What is a WLAN Repeater?

Vanessa Harvey

A wireless local area network (WLAN) repeater is an electronic device that is used to extend the distance to which radio signals generated within a wireless network can reach. The function of a WLAN repeater consists of regenerating signals so that signal integrity is maintained as it travels away from the original wireless router that allowed access to the network. This is why a WLAN repeater is also sometimes referred to as a range expander or a WLAN optimizer.

A wireless router.
A wireless router.

Wireless signals, like signals generated within wired networks, lose their strength as they travel away from the radio device that generated them. This causes users located outside of the ideal range of signal strength not to be able to communicate efficiently with the network or to lose communication altogether. As a signal loses strength, it loses integrity; signals might be thought of as data that need to be communicated from one device on the network to another. These signals are a type of language that each device needs to "hear" clearly enough to understand the message and respond accordingly.

Network repeaters are often used in large office buildings.
Network repeaters are often used in large office buildings.

Network administrators might use a WLAN repeater whenever there is a loss of signal integrity because of distance. The WLAN repeater receives signals that have been weakened or that would be received in a distorted form by devices past the point at which the repeater is placed. The repeater then optimizes the signals so that they resemble, as close as possible, the original signals sent by the radio device. After the signals have been optimized or regenerated, they are forcefully sent on to their destinations.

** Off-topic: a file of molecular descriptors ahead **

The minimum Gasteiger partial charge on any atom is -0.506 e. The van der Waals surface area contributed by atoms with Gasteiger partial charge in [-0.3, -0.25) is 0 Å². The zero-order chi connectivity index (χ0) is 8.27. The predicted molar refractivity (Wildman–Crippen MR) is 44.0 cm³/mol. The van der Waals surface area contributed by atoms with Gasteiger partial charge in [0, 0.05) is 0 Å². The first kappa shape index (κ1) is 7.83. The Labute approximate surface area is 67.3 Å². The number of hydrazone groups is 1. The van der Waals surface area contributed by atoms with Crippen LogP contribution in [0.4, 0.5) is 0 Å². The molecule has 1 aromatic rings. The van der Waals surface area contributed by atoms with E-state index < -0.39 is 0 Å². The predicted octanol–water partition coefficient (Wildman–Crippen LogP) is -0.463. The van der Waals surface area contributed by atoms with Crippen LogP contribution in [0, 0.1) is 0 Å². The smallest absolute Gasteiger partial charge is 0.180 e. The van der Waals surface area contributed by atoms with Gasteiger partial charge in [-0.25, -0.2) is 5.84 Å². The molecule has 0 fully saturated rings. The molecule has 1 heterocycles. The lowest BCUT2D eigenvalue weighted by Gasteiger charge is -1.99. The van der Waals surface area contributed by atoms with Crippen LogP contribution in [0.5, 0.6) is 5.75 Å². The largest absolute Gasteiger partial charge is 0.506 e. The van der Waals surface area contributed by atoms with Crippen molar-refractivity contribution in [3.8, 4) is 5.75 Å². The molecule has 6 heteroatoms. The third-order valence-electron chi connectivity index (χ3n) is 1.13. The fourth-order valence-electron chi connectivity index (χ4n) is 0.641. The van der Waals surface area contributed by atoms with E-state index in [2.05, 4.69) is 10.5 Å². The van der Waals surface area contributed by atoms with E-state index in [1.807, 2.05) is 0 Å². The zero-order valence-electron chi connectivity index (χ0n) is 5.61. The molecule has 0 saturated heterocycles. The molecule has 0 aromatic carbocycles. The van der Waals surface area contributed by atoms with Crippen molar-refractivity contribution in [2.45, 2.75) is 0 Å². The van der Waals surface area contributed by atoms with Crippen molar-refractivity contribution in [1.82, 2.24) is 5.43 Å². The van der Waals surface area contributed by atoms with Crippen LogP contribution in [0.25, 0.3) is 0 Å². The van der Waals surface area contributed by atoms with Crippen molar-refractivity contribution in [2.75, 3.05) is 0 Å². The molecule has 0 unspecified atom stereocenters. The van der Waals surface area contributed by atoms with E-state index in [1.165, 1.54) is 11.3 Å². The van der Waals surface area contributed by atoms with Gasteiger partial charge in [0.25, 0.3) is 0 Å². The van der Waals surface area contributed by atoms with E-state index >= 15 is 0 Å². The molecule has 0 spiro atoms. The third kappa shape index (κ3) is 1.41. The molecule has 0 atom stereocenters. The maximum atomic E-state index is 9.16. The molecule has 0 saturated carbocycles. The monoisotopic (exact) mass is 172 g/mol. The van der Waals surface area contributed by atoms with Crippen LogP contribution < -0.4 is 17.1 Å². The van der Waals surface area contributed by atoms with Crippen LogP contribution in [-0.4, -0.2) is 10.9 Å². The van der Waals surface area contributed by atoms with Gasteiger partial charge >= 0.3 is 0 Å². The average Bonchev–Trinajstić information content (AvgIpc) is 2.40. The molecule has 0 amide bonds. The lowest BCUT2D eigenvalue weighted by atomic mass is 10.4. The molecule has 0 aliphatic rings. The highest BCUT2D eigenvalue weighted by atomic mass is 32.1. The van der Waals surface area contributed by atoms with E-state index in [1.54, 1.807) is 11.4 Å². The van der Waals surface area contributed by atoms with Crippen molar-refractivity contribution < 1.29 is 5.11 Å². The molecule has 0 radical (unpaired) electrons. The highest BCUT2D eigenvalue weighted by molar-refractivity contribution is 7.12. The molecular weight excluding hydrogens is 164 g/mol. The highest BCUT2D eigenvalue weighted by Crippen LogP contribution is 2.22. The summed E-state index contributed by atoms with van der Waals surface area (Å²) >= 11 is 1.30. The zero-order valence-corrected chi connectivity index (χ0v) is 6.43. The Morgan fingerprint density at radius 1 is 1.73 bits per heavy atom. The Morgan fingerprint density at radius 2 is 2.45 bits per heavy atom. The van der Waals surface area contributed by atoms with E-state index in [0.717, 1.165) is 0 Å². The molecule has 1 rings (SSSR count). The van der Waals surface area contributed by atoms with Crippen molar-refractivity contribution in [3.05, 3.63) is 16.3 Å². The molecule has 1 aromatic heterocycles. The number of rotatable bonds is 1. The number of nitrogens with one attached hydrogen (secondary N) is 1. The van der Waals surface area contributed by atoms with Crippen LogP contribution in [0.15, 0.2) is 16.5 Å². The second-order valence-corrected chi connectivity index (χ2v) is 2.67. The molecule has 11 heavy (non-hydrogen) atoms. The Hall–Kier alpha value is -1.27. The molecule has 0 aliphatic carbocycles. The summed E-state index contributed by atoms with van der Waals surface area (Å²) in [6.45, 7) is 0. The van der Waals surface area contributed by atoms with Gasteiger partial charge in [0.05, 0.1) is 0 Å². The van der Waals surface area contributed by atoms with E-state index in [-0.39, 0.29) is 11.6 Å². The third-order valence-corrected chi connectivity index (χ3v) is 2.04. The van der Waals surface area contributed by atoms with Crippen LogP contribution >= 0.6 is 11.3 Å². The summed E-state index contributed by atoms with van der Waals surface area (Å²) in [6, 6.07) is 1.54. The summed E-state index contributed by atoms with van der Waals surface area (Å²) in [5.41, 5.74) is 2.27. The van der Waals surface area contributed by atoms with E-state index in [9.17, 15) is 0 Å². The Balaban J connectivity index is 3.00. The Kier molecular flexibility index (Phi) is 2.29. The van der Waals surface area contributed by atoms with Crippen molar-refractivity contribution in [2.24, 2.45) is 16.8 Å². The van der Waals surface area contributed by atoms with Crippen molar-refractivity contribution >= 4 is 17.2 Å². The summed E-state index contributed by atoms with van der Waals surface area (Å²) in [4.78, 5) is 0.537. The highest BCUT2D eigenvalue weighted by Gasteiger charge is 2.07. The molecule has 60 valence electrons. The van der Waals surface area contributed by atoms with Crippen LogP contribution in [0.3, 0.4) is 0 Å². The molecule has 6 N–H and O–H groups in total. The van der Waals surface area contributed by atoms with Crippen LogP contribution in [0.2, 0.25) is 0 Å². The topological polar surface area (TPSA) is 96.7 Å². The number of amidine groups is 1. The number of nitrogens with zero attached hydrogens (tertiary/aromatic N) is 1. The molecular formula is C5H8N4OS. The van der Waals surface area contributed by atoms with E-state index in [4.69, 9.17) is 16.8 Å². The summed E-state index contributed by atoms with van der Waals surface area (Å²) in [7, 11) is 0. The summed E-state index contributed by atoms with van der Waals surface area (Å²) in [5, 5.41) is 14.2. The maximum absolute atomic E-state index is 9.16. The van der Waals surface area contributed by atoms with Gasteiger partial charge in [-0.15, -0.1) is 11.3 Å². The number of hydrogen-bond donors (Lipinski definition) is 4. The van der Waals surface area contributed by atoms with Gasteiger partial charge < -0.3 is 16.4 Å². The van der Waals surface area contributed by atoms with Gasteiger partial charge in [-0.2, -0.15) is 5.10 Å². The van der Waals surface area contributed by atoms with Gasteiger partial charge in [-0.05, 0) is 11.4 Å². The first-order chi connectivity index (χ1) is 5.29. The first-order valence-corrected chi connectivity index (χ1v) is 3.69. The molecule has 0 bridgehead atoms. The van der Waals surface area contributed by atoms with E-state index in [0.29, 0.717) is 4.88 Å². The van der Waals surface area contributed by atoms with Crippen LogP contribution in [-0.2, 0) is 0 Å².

The destinations of the signals regenerated by the WLAN repeater can then respond appropriately as though they had received the information directly from the original sending device. A WLAN repeater is often described as a two-way relay station, because the same process takes place to send signals from an out-of-network-range device back to the original router. Destinations send out their replies, which travel on the waves of the network until they begin to lose integrity. They then arrive at the strategically placed WLAN repeater, where they are regenerated, after which they are sent on their way.

Some network communications problems can persist even with the use of a WLAN repeater. If radio devices of different makes or models are mixed on a network, regeneration might not take place, leaving users physically located far away from the original router unable to connect. Repeaters also must receive a signal that is at least strong enough for it to interpret in order to properly regenerate it.

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